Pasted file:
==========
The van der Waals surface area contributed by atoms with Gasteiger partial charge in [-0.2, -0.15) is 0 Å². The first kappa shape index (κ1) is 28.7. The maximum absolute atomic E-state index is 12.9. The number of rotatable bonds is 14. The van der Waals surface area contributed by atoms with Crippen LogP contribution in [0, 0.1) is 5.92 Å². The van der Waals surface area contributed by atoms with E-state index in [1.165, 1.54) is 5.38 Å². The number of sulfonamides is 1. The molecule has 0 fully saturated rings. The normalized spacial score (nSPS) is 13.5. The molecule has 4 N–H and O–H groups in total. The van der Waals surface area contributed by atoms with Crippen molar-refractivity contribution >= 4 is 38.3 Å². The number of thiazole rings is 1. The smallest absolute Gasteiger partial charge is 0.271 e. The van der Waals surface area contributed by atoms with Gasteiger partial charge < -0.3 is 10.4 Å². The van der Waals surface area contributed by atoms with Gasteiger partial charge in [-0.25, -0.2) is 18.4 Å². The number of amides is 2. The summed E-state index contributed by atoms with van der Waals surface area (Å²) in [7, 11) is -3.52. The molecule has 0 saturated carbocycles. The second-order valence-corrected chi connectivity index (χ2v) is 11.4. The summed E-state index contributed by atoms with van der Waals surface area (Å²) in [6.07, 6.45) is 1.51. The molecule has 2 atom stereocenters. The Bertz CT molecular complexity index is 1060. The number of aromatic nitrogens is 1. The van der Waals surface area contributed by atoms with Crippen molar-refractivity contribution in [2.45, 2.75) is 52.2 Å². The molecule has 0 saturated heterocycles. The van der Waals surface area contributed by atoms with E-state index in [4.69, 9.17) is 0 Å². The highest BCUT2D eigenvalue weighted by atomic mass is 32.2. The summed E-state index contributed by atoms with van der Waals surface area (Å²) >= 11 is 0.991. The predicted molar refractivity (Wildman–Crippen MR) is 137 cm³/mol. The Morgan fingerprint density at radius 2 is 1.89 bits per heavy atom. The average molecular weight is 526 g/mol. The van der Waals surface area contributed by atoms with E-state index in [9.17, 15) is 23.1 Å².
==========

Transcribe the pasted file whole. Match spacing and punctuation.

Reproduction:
The van der Waals surface area contributed by atoms with Gasteiger partial charge in [-0.2, -0.15) is 0 Å². The first kappa shape index (κ1) is 28.7. The maximum absolute atomic E-state index is 12.9. The number of rotatable bonds is 14. The van der Waals surface area contributed by atoms with Crippen LogP contribution in [0, 0.1) is 5.92 Å². The van der Waals surface area contributed by atoms with E-state index in [1.165, 1.54) is 5.38 Å². The number of sulfonamides is 1. The molecule has 0 fully saturated rings. The normalized spacial score (nSPS) is 13.5. The molecule has 4 N–H and O–H groups in total. The van der Waals surface area contributed by atoms with Crippen molar-refractivity contribution >= 4 is 38.3 Å². The number of thiazole rings is 1. The smallest absolute Gasteiger partial charge is 0.271 e. The van der Waals surface area contributed by atoms with Gasteiger partial charge < -0.3 is 10.4 Å². The van der Waals surface area contributed by atoms with Gasteiger partial charge in [-0.25, -0.2) is 18.4 Å². The number of amides is 2. The summed E-state index contributed by atoms with van der Waals surface area (Å²) in [7, 11) is -3.52. The molecule has 0 saturated carbocycles. The second-order valence-corrected chi connectivity index (χ2v) is 11.4. The summed E-state index contributed by atoms with van der Waals surface area (Å²) in [6.07, 6.45) is 1.51. The molecule has 2 atom stereocenters. The Bertz CT molecular complexity index is 1060. The number of aromatic nitrogens is 1. The van der Waals surface area contributed by atoms with Crippen molar-refractivity contribution in [2.45, 2.75) is 52.2 Å². The molecule has 0 saturated heterocycles. The van der Waals surface area contributed by atoms with E-state index in [4.69, 9.17) is 0 Å². The highest BCUT2D eigenvalue weighted by atomic mass is 32.2. The summed E-state index contributed by atoms with van der Waals surface area (Å²) >= 11 is 0.991. The predicted molar refractivity (Wildman–Crippen MR) is 137 cm³/mol. The Morgan fingerprint density at radius 2 is 1.89 bits per heavy atom. The average molecular weight is 526 g/mol. The van der Waals surface area contributed by atoms with E-state index in [9.17, 15) is 23.1 Å².